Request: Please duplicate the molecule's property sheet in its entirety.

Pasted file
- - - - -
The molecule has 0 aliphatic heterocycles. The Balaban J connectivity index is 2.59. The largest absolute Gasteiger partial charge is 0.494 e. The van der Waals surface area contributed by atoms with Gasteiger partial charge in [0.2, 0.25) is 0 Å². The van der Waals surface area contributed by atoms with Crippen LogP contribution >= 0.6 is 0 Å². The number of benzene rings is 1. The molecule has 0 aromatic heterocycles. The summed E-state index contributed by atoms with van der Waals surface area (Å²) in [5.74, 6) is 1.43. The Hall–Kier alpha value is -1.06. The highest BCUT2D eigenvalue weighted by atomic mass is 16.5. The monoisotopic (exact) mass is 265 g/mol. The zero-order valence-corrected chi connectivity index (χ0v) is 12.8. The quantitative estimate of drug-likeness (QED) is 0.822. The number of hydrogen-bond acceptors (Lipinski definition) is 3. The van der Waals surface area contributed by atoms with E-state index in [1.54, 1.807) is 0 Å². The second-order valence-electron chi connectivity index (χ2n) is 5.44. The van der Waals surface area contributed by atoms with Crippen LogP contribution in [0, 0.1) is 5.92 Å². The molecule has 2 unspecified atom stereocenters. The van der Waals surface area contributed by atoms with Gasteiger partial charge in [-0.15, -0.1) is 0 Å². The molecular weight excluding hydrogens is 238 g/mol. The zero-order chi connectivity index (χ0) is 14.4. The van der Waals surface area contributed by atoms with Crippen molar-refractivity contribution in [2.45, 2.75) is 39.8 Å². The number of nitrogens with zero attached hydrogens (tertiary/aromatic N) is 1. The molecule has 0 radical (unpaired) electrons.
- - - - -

The molecule has 0 aliphatic heterocycles. The Balaban J connectivity index is 2.59. The largest absolute Gasteiger partial charge is 0.494 e. The van der Waals surface area contributed by atoms with Gasteiger partial charge in [0.2, 0.25) is 0 Å². The van der Waals surface area contributed by atoms with Crippen LogP contribution >= 0.6 is 0 Å². The number of benzene rings is 1. The molecule has 0 aromatic heterocycles. The summed E-state index contributed by atoms with van der Waals surface area (Å²) in [5.74, 6) is 1.43. The Hall–Kier alpha value is -1.06. The highest BCUT2D eigenvalue weighted by atomic mass is 16.5. The monoisotopic (exact) mass is 265 g/mol. The zero-order valence-corrected chi connectivity index (χ0v) is 12.8. The quantitative estimate of drug-likeness (QED) is 0.822. The number of hydrogen-bond acceptors (Lipinski definition) is 3. The van der Waals surface area contributed by atoms with E-state index in [1.54, 1.807) is 0 Å². The second-order valence-electron chi connectivity index (χ2n) is 5.44. The van der Waals surface area contributed by atoms with Crippen LogP contribution in [0, 0.1) is 5.92 Å². The molecule has 2 unspecified atom stereocenters. The van der Waals surface area contributed by atoms with Gasteiger partial charge in [-0.15, -0.1) is 0 Å². The molecular weight excluding hydrogens is 238 g/mol. The zero-order chi connectivity index (χ0) is 14.4. The van der Waals surface area contributed by atoms with Crippen molar-refractivity contribution in [2.45, 2.75) is 39.8 Å². The number of nitrogens with zero attached hydrogens (tertiary/aromatic N) is 1. The molecule has 0 radical (unpaired) electrons.